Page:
Did EU know? Access to EU laws

Did EU know? Access to EU laws

Did EU know? is our series on the European Union, its institutions and processes, and their jargon. You may find the other articles here

Following up on our article on finding Council documents online we will come back to the issue of finding EU legal texts and related information online. There is indeed a huge amount of information publicly available but, as usual, it is not easy to know where to start and how to filter out the more useful pieces of information.

May we introduce. EUR-Lex, the EU’s main database to access the texts and complementary information of EU law. On the EUR-Lex website you can, for example:

  • Read the text of any EU law in all official EU langauges (note that for texts that have been adopted prior to accession of a Member State may not have been translated yet)
  • Read the texts of all EU Treaties and international agreements that the EU has signed
  • Find information about EU case law
  • Find information about national law and case law (sometimes only available in the national languages)
  • Read summaries of EU laws
  • Find information about the status of transposition in the different Member States if the law is a Directive, as each Member State has to adapt its national laws to incorporate the EU Directive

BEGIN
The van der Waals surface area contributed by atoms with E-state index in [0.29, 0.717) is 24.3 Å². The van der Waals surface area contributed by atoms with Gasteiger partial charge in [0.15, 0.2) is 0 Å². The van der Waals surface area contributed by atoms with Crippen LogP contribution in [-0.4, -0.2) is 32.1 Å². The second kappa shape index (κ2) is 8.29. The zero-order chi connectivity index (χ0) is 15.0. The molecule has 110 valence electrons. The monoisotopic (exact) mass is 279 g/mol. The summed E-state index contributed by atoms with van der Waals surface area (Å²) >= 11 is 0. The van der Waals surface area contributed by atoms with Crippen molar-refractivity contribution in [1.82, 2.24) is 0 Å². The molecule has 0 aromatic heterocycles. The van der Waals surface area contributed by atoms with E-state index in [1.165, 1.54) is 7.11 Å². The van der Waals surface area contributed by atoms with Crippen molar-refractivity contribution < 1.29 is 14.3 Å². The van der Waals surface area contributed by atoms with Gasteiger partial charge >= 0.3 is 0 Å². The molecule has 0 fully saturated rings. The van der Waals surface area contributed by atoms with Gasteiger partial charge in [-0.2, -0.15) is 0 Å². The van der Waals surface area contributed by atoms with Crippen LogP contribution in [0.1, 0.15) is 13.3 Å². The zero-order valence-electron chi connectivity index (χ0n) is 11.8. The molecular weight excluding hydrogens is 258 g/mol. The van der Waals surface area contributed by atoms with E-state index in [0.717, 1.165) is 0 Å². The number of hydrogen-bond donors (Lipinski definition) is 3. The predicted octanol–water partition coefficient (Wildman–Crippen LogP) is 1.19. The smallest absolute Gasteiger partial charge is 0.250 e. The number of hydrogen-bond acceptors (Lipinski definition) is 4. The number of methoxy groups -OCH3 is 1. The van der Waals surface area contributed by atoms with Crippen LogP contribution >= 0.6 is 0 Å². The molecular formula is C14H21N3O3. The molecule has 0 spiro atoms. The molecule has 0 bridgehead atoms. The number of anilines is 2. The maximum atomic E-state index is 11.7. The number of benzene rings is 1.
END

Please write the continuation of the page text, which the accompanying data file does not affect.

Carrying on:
• Find background information about the legislative procedure and access preparatory documents, such as the original Commission proposal, the Parliaments’ report, or the Council’s position

For example, if you are looking for the text of the EU Regulation on Air Passengers’ Rights for Persons with Disabilities (Regulation 1107/2006) you can search for it through a reference number or simple keyword. You can then access the text either as html or and pdf document and also download it.

The summary of Regulation 1107/2006 can give you already a general idea of the content if you are short of time or if you do not need to go into detail. If you want to know when the Regulation was proposed, who was responsible in the European Commission at the time, and what the proposal looked like you can find this in the “Procedure” file for the Regulation.

So next time you hear about a law and you are not sure what it says in the text, you can go to EUR-Lex and easily access this information. If you want to know more, you can also do the EUR-Lex “E-Learning Module” to learn about specific functions (please note that the introduction video is not accessible).